Many species of birds exhibit ‘mobbing’ tendencies, especially when they find predator birds resting alone or in small groups. Even those that are predominantly scavengers or fish-eaters are similarly mobbed. Such harassing behaviour is aimed at driving the predators off and in most cases they succeed. Mobbing is more pronounced if there is nesting involved, especially if eggs or young are present.
It is a common sight around Singapore to watch House Crows (Corvus splendens) flying after and driving off resident and migratory raptors of any species. I have personally seen Black-shouldered Kite (Elanus caeruleus), Brahminy Kite (Haliastur indus), White-bellied Fish-Eagle (Haliaeetus leucogaster), Oriental Honey-Buzzard (Pernis ptilorhyncus), Changeable Hawk-eagle (Spizaetus cirrhatus) and many other species being mobbed. House Crows do this individually or in a group, within and above their territories. Dr Wu Eu Heng has also reported seeing House Crows mobbing a Changeable Hawk-eagle around Jurong. Other bird species such as Black-naped Oriole (Oriolus chinensis) and Dollarbird (Eurystomus orientalis) also mob raptors in flight.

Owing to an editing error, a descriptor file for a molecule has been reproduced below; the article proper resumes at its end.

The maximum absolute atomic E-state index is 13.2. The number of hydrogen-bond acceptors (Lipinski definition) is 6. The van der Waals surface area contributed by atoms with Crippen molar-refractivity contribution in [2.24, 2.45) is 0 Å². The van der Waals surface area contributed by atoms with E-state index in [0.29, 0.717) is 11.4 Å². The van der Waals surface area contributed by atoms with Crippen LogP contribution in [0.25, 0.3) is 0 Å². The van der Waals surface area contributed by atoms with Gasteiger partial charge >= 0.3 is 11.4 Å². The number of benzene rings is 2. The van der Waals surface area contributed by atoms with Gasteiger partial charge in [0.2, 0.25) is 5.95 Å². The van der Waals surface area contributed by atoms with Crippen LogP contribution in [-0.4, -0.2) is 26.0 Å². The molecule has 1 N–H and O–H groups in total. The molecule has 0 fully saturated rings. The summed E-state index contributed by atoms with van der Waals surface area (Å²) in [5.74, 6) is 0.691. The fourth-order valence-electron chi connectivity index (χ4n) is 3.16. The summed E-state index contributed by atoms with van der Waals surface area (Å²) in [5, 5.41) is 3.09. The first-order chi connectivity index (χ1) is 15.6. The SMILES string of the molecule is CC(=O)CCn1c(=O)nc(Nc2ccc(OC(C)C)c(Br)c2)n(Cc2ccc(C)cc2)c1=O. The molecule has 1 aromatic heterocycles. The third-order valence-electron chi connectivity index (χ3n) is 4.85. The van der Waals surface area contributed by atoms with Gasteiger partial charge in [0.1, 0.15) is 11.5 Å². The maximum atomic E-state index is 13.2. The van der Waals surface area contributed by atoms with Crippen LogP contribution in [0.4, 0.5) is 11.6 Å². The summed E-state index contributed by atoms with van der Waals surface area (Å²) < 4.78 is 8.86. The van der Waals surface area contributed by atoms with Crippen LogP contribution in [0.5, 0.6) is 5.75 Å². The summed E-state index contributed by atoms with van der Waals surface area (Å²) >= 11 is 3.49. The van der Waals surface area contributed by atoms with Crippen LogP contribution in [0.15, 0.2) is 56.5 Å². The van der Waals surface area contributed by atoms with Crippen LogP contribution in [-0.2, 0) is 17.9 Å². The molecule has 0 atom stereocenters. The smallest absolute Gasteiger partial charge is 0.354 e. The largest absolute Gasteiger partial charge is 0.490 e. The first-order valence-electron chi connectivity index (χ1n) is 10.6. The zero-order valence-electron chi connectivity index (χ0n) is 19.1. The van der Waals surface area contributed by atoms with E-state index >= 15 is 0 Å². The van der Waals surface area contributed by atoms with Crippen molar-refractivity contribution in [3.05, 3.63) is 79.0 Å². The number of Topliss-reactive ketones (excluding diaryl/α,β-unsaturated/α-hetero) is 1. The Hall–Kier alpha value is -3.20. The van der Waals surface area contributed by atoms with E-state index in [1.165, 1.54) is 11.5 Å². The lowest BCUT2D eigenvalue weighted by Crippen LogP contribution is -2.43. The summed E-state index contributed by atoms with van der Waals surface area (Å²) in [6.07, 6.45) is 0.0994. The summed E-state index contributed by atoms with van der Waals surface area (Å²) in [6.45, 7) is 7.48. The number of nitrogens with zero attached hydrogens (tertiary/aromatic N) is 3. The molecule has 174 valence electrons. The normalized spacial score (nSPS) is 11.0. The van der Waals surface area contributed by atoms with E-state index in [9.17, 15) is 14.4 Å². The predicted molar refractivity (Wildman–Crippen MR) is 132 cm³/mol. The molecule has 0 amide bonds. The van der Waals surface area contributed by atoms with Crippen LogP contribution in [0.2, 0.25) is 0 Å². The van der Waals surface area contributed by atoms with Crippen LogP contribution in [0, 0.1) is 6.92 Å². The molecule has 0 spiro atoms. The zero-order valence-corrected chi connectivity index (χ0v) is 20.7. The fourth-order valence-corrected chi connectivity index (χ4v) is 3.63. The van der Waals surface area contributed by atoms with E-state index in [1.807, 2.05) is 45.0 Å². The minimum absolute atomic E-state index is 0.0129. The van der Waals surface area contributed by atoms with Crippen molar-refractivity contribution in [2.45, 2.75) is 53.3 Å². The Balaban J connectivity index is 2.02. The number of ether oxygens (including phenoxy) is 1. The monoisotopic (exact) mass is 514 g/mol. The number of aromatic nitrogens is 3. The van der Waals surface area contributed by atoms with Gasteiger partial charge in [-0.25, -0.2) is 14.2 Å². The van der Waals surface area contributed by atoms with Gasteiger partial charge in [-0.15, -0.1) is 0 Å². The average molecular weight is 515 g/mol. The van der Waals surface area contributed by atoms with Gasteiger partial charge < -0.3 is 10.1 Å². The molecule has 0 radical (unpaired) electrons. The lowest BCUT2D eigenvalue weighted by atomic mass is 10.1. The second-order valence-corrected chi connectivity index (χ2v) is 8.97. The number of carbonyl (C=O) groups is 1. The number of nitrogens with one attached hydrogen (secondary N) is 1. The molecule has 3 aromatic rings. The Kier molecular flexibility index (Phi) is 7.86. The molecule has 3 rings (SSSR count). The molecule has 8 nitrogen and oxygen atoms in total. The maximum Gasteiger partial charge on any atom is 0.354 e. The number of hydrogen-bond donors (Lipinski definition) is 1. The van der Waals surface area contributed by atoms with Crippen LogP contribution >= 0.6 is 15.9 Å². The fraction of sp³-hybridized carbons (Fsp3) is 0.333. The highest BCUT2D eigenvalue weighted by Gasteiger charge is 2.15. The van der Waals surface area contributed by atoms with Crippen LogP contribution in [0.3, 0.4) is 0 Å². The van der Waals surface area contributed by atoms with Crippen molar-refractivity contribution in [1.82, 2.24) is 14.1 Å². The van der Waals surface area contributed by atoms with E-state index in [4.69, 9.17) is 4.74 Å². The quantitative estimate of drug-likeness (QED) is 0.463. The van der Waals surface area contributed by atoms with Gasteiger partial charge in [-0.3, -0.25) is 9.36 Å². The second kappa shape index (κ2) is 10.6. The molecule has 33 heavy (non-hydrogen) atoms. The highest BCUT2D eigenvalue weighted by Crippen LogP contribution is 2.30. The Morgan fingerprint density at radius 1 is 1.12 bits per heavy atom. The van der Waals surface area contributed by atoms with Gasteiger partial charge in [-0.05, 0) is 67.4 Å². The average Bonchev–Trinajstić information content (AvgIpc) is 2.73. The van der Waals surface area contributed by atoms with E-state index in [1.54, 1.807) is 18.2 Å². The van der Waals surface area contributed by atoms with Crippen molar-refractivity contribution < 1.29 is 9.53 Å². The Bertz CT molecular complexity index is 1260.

At many nature areas, particularly wooded areas, you often come across a party of highly agitated birds noisily moving around a tree or bush. Usually, this indicates the presence of a predator. In most cases this would either be an owl or a snake and the birds will both mob and scold in an aggressive manner. Greater Racket-tailed Drongo (Dicrurus paradisus) and Striped Tit-babblers (Macronus gularis) are often involved in such behaviour in the local forests.
Mobbing birds may comprise one or more species. It is a great opportunity to not only observe the irritated flock but to discover an usually illusive predator. I have seen some great snakes and owls in this manner. For example, the first Barred Eagle Owl (Bubo sumatranus) that I encountered in Malaysia was one that was being mobbed by a few bird species, including the Asian Fairy-Bluebird (Irena puella).
I am sure many birders would have encountered instances of mobbing and we would love to read about some of their accounts.
R Subaraj & Dr Wu Eu Heng
16th December 2005